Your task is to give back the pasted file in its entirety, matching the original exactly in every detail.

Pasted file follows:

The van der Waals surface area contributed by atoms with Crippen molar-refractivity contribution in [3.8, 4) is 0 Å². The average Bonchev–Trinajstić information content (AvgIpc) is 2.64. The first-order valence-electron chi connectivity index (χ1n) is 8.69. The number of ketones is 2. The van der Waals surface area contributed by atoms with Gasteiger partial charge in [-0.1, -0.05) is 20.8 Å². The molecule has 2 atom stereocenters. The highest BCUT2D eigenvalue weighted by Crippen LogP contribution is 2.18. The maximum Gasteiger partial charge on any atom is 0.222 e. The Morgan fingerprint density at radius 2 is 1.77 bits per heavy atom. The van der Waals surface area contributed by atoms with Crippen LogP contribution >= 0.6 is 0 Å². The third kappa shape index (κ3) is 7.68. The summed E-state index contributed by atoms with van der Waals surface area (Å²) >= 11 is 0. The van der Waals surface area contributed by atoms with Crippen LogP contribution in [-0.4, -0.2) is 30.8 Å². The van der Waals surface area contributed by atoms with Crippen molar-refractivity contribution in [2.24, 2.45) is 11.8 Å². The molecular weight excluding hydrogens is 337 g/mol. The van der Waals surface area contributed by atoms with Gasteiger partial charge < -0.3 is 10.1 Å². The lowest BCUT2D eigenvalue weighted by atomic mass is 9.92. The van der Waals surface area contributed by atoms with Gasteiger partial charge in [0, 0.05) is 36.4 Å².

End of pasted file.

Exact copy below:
The van der Waals surface area contributed by atoms with Crippen molar-refractivity contribution in [3.8, 4) is 0 Å². The average Bonchev–Trinajstić information content (AvgIpc) is 2.64. The first-order valence-electron chi connectivity index (χ1n) is 8.69. The number of ketones is 2. The van der Waals surface area contributed by atoms with Gasteiger partial charge in [-0.1, -0.05) is 20.8 Å². The molecule has 2 atom stereocenters. The highest BCUT2D eigenvalue weighted by Crippen LogP contribution is 2.18. The maximum Gasteiger partial charge on any atom is 0.222 e. The Morgan fingerprint density at radius 2 is 1.77 bits per heavy atom. The van der Waals surface area contributed by atoms with Crippen LogP contribution >= 0.6 is 0 Å². The third kappa shape index (κ3) is 7.68. The summed E-state index contributed by atoms with van der Waals surface area (Å²) >= 11 is 0. The van der Waals surface area contributed by atoms with Crippen LogP contribution in [-0.4, -0.2) is 30.8 Å². The van der Waals surface area contributed by atoms with Crippen molar-refractivity contribution in [2.24, 2.45) is 11.8 Å². The molecular weight excluding hydrogens is 337 g/mol. The van der Waals surface area contributed by atoms with Gasteiger partial charge < -0.3 is 10.1 Å². The lowest BCUT2D eigenvalue weighted by atomic mass is 9.92. The van der Waals surface area contributed by atoms with Gasteiger partial charge in [0, 0.05) is 36.4 Å².